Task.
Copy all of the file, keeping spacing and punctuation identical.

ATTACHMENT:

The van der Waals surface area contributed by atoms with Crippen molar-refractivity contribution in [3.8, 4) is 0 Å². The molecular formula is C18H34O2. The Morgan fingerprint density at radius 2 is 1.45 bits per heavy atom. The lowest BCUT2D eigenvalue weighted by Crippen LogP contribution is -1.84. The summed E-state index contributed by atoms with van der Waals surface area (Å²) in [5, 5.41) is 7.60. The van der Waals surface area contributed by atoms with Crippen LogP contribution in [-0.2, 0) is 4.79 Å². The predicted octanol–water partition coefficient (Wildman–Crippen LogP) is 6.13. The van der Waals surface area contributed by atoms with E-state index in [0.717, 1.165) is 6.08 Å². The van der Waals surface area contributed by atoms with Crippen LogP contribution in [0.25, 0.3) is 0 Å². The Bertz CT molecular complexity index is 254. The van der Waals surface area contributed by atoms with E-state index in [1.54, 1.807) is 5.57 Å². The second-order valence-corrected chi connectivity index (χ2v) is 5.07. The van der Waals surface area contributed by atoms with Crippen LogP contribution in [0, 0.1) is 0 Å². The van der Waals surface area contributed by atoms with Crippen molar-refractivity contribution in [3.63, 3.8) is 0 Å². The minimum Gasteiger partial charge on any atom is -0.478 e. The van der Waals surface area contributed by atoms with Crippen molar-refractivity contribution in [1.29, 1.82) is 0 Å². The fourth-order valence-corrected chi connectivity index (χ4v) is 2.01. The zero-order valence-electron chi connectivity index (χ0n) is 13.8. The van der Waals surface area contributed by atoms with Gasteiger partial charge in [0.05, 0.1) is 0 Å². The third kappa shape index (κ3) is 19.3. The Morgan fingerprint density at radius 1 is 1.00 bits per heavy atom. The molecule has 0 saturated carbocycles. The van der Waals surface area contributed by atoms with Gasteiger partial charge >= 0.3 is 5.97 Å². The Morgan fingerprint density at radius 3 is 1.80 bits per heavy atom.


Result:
The van der Waals surface area contributed by atoms with Crippen molar-refractivity contribution in [3.8, 4) is 0 Å². The molecular formula is C18H34O2. The Morgan fingerprint density at radius 2 is 1.45 bits per heavy atom. The lowest BCUT2D eigenvalue weighted by Crippen LogP contribution is -1.84. The summed E-state index contributed by atoms with van der Waals surface area (Å²) in [5, 5.41) is 7.60. The van der Waals surface area contributed by atoms with Crippen LogP contribution in [-0.2, 0) is 4.79 Å². The predicted octanol–water partition coefficient (Wildman–Crippen LogP) is 6.13. The van der Waals surface area contributed by atoms with E-state index in [0.717, 1.165) is 6.08 Å². The van der Waals surface area contributed by atoms with Crippen LogP contribution in [0.25, 0.3) is 0 Å². The Bertz CT molecular complexity index is 254. The van der Waals surface area contributed by atoms with E-state index in [1.54, 1.807) is 5.57 Å². The second-order valence-corrected chi connectivity index (χ2v) is 5.07. The van der Waals surface area contributed by atoms with Crippen LogP contribution in [0, 0.1) is 0 Å². The van der Waals surface area contributed by atoms with Crippen molar-refractivity contribution in [3.63, 3.8) is 0 Å². The minimum Gasteiger partial charge on any atom is -0.478 e. The van der Waals surface area contributed by atoms with Crippen molar-refractivity contribution in [1.29, 1.82) is 0 Å². The fourth-order valence-corrected chi connectivity index (χ4v) is 2.01. The zero-order valence-electron chi connectivity index (χ0n) is 13.8. The van der Waals surface area contributed by atoms with Gasteiger partial charge in [0.05, 0.1) is 0 Å². The third kappa shape index (κ3) is 19.3. The Morgan fingerprint density at radius 1 is 1.00 bits per heavy atom. The molecule has 0 saturated carbocycles. The van der Waals surface area contributed by atoms with Gasteiger partial charge >= 0.3 is 5.97 Å². The Morgan fingerprint density at radius 3 is 1.80 bits per heavy atom.